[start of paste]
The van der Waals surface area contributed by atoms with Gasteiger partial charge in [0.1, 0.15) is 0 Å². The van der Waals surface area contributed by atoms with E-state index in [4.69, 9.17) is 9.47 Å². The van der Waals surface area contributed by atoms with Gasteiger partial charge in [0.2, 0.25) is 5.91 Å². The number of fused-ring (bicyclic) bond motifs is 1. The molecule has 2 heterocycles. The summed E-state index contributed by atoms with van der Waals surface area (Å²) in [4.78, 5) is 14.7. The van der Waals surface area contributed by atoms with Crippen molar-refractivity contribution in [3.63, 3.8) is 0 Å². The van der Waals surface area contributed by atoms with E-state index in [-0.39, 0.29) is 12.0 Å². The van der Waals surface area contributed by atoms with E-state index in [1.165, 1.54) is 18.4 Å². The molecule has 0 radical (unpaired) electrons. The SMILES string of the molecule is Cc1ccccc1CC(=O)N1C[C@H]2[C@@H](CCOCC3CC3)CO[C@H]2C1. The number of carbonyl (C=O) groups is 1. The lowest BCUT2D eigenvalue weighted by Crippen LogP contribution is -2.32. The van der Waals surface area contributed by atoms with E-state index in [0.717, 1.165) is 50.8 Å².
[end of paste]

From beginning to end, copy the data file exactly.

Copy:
The van der Waals surface area contributed by atoms with Gasteiger partial charge in [0.1, 0.15) is 0 Å². The van der Waals surface area contributed by atoms with E-state index in [4.69, 9.17) is 9.47 Å². The van der Waals surface area contributed by atoms with Gasteiger partial charge in [0.2, 0.25) is 5.91 Å². The number of fused-ring (bicyclic) bond motifs is 1. The molecule has 2 heterocycles. The summed E-state index contributed by atoms with van der Waals surface area (Å²) in [4.78, 5) is 14.7. The van der Waals surface area contributed by atoms with Crippen molar-refractivity contribution in [3.63, 3.8) is 0 Å². The van der Waals surface area contributed by atoms with E-state index in [-0.39, 0.29) is 12.0 Å². The van der Waals surface area contributed by atoms with E-state index in [1.165, 1.54) is 18.4 Å². The molecule has 0 radical (unpaired) electrons. The SMILES string of the molecule is Cc1ccccc1CC(=O)N1C[C@H]2[C@@H](CCOCC3CC3)CO[C@H]2C1. The number of carbonyl (C=O) groups is 1. The lowest BCUT2D eigenvalue weighted by Crippen LogP contribution is -2.32. The van der Waals surface area contributed by atoms with E-state index in [0.717, 1.165) is 50.8 Å².